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A Retrospective Evaluation of Critical Care Blood Culture Yield – Do Support Services Contribute to the “Weekend Effect”?

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Morton, Ben ORCID: https://orcid.org/0000-0002-6164-2854, Nagaraja, Shankara, Collins, Andrea ORCID: https://orcid.org/0000-0002-4094-1572, Pennington, Shaun ORCID: https://orcid.org/0000-0002-7160-6275 and Blakey, John D (2015) 'A Retrospective Evaluation of Critical Care Blood Culture Yield – Do Support Services Contribute to the “Weekend Effect”?'. PLoS ONE, Vol 10, Issue 10, e0141361.

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Abstract

Background
The “weekend effect” describes an increase in adverse outcomes for patients admitted at the weekend. Critical care units have moved to higher intensity working patterns to address this with some improved outcomes. However, support services have persisted with traditional working patterns. Blood cultures are an essential diagnostic tool for patients with sepsis but yield is dependent on sampling technique and processing. We therefore used blood culture yield as a surrogate for the quality of support service provision.

We hypothesized that blood culture yields would be lower over the weekend as a consequence of reduced support services.

Methods
We performed a retrospective observational study examining 1575 blood culture samples in a university hospital critical care unit over a one-year period.

Results
Patients with positive cultures had, on average, higher APACHE II scores (p = 0.015), longer durations of stay (p = 0.03), required more renal replacement therapy (p<0.001) and had higher mortality (p = 0.024). Blood culture yield decreased with repeated sampling with an increased proportion of contaminants. Blood cultures were 26.7% less likely to be positive if taken at the weekend (p = 0.0402). This effect size is the equivalent to the impact of sampling before and after antibiotic administration.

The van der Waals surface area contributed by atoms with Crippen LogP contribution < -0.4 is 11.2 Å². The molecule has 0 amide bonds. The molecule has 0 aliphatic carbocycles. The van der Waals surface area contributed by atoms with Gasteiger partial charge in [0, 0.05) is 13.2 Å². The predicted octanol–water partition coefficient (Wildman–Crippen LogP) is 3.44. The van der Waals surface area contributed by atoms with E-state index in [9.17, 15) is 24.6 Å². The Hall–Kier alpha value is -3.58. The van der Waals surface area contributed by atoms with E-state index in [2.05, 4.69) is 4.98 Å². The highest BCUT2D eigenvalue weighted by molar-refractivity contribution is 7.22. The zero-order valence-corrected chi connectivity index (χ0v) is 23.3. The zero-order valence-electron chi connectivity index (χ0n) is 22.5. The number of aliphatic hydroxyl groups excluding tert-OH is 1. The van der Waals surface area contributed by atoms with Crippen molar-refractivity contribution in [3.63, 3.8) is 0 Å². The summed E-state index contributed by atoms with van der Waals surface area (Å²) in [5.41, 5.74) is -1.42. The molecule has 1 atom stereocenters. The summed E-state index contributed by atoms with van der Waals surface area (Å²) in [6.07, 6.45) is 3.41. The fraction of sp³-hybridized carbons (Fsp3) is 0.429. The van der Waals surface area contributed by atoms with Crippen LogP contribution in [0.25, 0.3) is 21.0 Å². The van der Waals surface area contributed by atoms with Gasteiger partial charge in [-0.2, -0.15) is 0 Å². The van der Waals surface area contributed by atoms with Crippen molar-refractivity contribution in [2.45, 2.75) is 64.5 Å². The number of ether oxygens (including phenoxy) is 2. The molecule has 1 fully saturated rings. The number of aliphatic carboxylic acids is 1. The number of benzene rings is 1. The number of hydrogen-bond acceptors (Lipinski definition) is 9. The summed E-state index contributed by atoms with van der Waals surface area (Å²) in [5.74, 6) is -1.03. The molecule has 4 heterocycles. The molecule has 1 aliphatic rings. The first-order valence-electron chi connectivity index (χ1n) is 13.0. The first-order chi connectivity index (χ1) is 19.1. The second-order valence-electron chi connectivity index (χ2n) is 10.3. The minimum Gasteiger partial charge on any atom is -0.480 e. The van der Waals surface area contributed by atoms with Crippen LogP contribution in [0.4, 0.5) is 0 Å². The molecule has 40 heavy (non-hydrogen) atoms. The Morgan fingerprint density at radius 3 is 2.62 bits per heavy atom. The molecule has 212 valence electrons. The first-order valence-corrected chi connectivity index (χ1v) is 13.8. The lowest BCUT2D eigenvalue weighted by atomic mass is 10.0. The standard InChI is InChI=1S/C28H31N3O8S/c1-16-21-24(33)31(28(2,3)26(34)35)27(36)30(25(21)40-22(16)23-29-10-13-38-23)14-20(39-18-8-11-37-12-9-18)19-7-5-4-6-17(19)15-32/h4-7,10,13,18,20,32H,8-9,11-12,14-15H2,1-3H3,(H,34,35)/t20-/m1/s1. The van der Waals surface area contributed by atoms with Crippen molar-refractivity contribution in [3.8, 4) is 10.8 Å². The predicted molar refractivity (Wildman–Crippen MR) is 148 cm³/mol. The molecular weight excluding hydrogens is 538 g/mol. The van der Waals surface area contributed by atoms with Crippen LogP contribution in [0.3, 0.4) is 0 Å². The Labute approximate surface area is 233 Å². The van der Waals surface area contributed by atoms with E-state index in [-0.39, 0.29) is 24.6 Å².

Conclusions
Our study demonstrates that blood culture yield is lower at the weekend. This is likely caused by delays or errors in incubation and processing, reflecting the reduced provision of support services at the weekend. Reorganization of services to address the “weekend effect” should acknowledge the interdependent nature of healthcare service delivery.

Item Type: Article
Subjects: W General Medicine. Health Professions > Health Services. Patients and Patient Advocacy > W 84 Health services. Delivery of health care
QY Clinical Pathology > Blood. Blood Chemistry > QY 408 Physical examination
WA Public Health > WA 20.5 Research (General)
WA Public Health > Health Administration and Organization > WA 546 Local Health Administration. Community Health Services
Faculty: Department: Clinical Sciences & International Health > Clinical Sciences Department
Digital Object Identifer (DOI): https://doi.org/10.1371/journal.pone.0141361
Depositing User: Jessica Jones
Date Deposited: 26 Jan 2016 14:18
Last Modified: 12 Oct 2018 08:56
URI: http://archive.lstmed.ac.uk/id/eprint/5544

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